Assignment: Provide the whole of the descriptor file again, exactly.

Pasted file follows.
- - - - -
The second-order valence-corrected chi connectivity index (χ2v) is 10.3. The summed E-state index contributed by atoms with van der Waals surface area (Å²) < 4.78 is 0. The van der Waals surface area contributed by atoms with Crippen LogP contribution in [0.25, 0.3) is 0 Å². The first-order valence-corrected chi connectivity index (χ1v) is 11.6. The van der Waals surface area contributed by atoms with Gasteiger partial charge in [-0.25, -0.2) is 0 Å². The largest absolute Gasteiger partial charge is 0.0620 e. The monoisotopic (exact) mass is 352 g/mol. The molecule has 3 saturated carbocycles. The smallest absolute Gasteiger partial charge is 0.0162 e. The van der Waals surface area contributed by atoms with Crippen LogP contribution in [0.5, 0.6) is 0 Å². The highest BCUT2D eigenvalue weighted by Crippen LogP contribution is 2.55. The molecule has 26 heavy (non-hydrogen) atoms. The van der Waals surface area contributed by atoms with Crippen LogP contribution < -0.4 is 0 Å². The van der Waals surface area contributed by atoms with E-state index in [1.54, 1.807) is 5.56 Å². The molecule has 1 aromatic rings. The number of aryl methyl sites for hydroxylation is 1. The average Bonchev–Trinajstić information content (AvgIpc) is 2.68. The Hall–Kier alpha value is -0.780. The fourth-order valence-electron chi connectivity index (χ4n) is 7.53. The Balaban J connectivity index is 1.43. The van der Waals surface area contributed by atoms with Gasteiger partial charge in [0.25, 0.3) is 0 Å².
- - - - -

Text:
The second-order valence-corrected chi connectivity index (χ2v) is 10.3. The summed E-state index contributed by atoms with van der Waals surface area (Å²) < 4.78 is 0. The van der Waals surface area contributed by atoms with Crippen LogP contribution in [0.25, 0.3) is 0 Å². The first-order valence-corrected chi connectivity index (χ1v) is 11.6. The van der Waals surface area contributed by atoms with Gasteiger partial charge in [-0.25, -0.2) is 0 Å². The largest absolute Gasteiger partial charge is 0.0620 e. The monoisotopic (exact) mass is 352 g/mol. The molecule has 3 saturated carbocycles. The smallest absolute Gasteiger partial charge is 0.0162 e. The van der Waals surface area contributed by atoms with Crippen LogP contribution in [0.5, 0.6) is 0 Å². The highest BCUT2D eigenvalue weighted by Crippen LogP contribution is 2.55. The molecule has 26 heavy (non-hydrogen) atoms. The van der Waals surface area contributed by atoms with Crippen LogP contribution < -0.4 is 0 Å². The van der Waals surface area contributed by atoms with E-state index in [1.54, 1.807) is 5.56 Å². The molecule has 1 aromatic rings. The number of aryl methyl sites for hydroxylation is 1. The average Bonchev–Trinajstić information content (AvgIpc) is 2.68. The Hall–Kier alpha value is -0.780. The fourth-order valence-electron chi connectivity index (χ4n) is 7.53. The Balaban J connectivity index is 1.43. The van der Waals surface area contributed by atoms with Gasteiger partial charge in [0.25, 0.3) is 0 Å².